Michael has some favorites on the album. “It Is Well,” I love,” he continues. “I just love that story. The way I chose to sing it and arrange it with Wes and Seth was done not so much in a haphazardly, happy way but more like a victory call, with resolution. Really saying, ‘It is Well!’ with a power behind it. No two ways about it that this was one of my favorites.”
The group deviated a bit with the album’s title cut and debut single, penned by Ross King and Todd Wright but overall, held closely to the goal of reaching deep into that ancient well of songs that used to be the foundation of the Christian faith.
Produced by Seth Mosley—who helmed Newsboys' RIAA Certified Gold Selling record God’s Not Dead —additional highlights of Hallelujah for the Cross include “Jesus Paid It All”; “Holy, Holy, Holy”; and “All Creatures of Our God and King.” The album also features a new arrangement of Newsboys’ classic “Where You Belong/Turn Your Eyes.”
Each song on the list had to be fleshed out to see if putting a Newsboys interpretation to it would work. “Some of the older hymns didn’t lend themselves to modernization,” Wes recalls. “If you adjusted the rhythm or structure of the song, it would fall apart so that helped us narrow the list a bit.”
After all these years, the band finally found a time period when they could gather and do this album that they’ve wanted to do for a while but the timing just hadn’t presented itself yet. “Obviously you want it to be successful but this project wasn’t done for the big sales thing,” Wes stresses. “This was something we just really wanted to do. We really want people to be introduced to the power of the lyric. That seemed lost for a time but I think some of the modern worship music today, of late, are songs that I’m starting to notice more depth and power coming back in them. For a minute there it got to where everything seemed distilled down so this seems like the perfect time to release these older hymns and have people really get them.”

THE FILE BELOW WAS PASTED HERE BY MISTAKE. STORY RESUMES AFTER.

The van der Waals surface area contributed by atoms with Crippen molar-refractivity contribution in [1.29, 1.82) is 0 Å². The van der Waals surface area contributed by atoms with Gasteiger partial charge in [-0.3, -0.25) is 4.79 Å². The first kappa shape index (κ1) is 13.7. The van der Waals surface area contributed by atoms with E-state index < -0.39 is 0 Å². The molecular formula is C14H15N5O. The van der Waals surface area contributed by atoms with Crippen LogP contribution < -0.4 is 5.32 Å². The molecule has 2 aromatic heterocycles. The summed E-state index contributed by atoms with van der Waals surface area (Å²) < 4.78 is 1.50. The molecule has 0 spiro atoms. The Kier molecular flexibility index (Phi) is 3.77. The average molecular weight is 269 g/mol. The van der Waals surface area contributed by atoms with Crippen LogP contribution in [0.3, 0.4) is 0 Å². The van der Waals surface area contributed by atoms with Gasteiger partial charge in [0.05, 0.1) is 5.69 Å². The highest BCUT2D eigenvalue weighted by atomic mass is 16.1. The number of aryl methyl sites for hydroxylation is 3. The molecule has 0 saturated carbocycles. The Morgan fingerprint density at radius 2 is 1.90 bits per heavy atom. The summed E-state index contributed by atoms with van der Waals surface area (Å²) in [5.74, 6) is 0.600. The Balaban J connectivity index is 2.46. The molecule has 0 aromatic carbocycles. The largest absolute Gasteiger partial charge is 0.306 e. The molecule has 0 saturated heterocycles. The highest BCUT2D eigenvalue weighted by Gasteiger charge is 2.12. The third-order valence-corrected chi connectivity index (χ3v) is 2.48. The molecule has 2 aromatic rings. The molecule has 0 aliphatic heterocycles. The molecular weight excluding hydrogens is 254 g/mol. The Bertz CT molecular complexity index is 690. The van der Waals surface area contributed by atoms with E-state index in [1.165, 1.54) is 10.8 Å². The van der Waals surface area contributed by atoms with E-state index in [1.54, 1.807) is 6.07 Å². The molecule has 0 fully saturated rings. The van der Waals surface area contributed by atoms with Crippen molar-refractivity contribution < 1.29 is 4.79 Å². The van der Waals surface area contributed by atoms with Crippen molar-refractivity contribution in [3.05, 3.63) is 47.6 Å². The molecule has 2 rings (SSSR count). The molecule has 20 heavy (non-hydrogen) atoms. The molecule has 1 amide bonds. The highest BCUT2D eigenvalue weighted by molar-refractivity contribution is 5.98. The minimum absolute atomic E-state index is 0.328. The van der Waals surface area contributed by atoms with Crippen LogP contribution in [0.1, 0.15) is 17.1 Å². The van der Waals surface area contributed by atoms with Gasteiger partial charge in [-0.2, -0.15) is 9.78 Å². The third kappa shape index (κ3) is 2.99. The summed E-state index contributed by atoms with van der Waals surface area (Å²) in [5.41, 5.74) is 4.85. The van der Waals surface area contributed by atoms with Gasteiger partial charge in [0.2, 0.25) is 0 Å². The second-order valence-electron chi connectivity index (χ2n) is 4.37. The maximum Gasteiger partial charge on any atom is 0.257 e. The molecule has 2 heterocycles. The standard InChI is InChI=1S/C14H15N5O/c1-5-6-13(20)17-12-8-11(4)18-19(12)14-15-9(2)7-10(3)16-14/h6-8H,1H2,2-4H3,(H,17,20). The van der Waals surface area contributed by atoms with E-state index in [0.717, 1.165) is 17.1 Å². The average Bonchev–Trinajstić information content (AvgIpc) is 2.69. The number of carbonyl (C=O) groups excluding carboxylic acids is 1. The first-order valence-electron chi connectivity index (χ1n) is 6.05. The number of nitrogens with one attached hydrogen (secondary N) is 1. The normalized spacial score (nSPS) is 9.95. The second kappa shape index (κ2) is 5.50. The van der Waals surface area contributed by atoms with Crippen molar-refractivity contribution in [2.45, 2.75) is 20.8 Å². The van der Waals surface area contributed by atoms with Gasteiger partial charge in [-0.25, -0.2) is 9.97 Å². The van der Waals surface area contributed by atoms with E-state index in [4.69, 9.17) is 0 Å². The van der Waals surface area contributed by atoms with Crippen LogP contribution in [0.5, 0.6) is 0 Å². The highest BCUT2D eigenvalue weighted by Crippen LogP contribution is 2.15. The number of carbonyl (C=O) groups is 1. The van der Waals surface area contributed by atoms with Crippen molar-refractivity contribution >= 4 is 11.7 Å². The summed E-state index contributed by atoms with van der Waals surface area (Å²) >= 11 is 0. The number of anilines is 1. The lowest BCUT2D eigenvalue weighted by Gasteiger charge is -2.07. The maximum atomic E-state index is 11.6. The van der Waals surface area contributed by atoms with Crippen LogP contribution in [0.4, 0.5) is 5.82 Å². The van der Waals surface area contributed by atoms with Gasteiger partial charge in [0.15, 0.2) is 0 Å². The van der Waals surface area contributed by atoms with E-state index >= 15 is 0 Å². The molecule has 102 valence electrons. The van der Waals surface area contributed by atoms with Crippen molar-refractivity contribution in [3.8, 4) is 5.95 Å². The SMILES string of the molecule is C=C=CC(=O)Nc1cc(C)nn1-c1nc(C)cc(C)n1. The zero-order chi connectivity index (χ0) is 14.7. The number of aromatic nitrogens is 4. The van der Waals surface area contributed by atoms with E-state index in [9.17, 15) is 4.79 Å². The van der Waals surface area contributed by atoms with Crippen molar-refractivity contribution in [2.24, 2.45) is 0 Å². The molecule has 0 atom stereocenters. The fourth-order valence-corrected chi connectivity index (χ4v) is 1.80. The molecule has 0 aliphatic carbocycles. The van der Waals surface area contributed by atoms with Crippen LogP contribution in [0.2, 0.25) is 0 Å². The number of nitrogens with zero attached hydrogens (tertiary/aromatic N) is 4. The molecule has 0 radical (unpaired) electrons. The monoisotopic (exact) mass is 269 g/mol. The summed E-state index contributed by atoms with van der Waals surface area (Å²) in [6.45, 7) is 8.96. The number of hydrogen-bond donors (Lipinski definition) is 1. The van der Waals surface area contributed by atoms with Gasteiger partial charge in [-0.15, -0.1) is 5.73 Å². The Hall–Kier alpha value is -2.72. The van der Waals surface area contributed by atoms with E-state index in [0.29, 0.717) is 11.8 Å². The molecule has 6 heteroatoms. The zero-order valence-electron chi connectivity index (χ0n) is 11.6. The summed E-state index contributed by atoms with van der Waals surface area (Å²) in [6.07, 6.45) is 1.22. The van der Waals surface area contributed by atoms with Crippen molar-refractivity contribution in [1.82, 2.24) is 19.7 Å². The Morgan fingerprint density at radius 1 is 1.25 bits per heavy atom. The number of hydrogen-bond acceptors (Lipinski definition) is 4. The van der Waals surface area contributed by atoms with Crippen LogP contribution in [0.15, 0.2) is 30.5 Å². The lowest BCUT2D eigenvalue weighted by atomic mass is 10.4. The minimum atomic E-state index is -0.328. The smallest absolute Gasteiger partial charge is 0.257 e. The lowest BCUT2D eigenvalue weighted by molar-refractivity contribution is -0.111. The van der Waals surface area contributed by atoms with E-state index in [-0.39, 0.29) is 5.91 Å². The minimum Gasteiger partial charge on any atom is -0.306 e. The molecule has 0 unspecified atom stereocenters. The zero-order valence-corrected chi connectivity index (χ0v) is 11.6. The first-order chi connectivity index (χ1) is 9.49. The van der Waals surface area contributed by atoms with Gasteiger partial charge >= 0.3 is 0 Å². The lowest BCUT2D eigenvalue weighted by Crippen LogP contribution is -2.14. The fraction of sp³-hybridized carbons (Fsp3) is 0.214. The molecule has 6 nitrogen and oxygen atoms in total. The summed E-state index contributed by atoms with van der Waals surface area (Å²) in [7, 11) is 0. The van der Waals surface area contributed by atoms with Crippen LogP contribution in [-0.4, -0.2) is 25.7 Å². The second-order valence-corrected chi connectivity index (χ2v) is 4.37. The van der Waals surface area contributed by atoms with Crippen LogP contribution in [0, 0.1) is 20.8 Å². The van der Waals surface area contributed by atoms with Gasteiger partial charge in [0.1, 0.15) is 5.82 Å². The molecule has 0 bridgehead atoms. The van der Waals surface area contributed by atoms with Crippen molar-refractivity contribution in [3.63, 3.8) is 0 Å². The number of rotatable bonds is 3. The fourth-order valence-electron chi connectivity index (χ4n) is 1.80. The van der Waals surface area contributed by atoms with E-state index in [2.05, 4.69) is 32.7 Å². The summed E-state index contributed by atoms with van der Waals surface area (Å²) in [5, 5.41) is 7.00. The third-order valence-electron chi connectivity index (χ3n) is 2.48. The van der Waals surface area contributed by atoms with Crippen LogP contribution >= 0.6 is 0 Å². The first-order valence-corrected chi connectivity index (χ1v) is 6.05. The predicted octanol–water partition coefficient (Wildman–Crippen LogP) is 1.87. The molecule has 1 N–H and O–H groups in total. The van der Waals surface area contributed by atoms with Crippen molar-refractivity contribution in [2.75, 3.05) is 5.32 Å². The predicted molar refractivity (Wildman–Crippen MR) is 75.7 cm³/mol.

“This album is a nice detour to a place, by today’s terms, less traveled,” Michael adds. “I won’t say unchartered because I’ve been there in the past but this is not my usual fare. For me, as a seasoned musician, I like the fact that we could bring something, still intact, that might usually be left to an older generation, to the forefront of where we are today with CCM and music period, and make it new again.”
Wes adds, “The guys all grew up, especially Michael, singing hymns in the church. There’s a lot of truth and power in those old hymns. Our song, “We Believe,” had deeper meaning and I think gave us the confidence after going #1 for 15 weeks with such deep lyrics, that maybe this is the time. Let’s point back to the past. Let’s point back to where we came from. The lyrics in hymns are a message. The circumstances that the people were in when they wrote the songs were incredible. ‘I’m blind but now I see?’ That was literal. For our fans, I think it will be timeless. These songs aren’t going to go out of style anytime soon.”